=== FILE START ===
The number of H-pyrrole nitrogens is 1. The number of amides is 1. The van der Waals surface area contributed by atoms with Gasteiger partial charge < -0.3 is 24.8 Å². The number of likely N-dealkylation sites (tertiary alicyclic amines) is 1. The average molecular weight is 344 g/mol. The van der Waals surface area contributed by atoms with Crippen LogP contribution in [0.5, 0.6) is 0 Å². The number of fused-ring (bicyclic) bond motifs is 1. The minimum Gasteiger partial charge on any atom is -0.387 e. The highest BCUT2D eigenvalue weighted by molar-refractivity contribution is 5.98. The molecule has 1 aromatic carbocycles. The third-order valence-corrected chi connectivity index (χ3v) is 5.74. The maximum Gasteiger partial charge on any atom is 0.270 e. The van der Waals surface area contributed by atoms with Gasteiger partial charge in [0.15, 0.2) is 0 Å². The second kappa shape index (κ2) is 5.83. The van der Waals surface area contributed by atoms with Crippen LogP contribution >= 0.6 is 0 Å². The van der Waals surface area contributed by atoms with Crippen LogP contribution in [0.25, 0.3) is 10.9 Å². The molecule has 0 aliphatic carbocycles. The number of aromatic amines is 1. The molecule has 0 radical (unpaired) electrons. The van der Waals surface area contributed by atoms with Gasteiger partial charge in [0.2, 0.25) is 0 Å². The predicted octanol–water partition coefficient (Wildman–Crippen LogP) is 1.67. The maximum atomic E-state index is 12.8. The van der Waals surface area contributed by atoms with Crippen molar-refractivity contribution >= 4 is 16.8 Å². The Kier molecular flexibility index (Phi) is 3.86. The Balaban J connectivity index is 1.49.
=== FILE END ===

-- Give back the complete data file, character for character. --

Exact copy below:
The number of H-pyrrole nitrogens is 1. The number of amides is 1. The van der Waals surface area contributed by atoms with Gasteiger partial charge < -0.3 is 24.8 Å². The number of likely N-dealkylation sites (tertiary alicyclic amines) is 1. The average molecular weight is 344 g/mol. The van der Waals surface area contributed by atoms with Crippen LogP contribution in [0.5, 0.6) is 0 Å². The number of fused-ring (bicyclic) bond motifs is 1. The minimum Gasteiger partial charge on any atom is -0.387 e. The highest BCUT2D eigenvalue weighted by molar-refractivity contribution is 5.98. The molecule has 1 aromatic carbocycles. The third-order valence-corrected chi connectivity index (χ3v) is 5.74. The maximum Gasteiger partial charge on any atom is 0.270 e. The van der Waals surface area contributed by atoms with Gasteiger partial charge in [0.15, 0.2) is 0 Å². The second kappa shape index (κ2) is 5.83. The van der Waals surface area contributed by atoms with Crippen LogP contribution >= 0.6 is 0 Å². The van der Waals surface area contributed by atoms with Crippen LogP contribution in [0.25, 0.3) is 10.9 Å². The molecule has 0 aliphatic carbocycles. The number of aromatic amines is 1. The molecule has 0 radical (unpaired) electrons. The van der Waals surface area contributed by atoms with Gasteiger partial charge in [0.2, 0.25) is 0 Å². The predicted octanol–water partition coefficient (Wildman–Crippen LogP) is 1.67. The maximum atomic E-state index is 12.8. The van der Waals surface area contributed by atoms with Crippen molar-refractivity contribution >= 4 is 16.8 Å². The Kier molecular flexibility index (Phi) is 3.86. The Balaban J connectivity index is 1.49.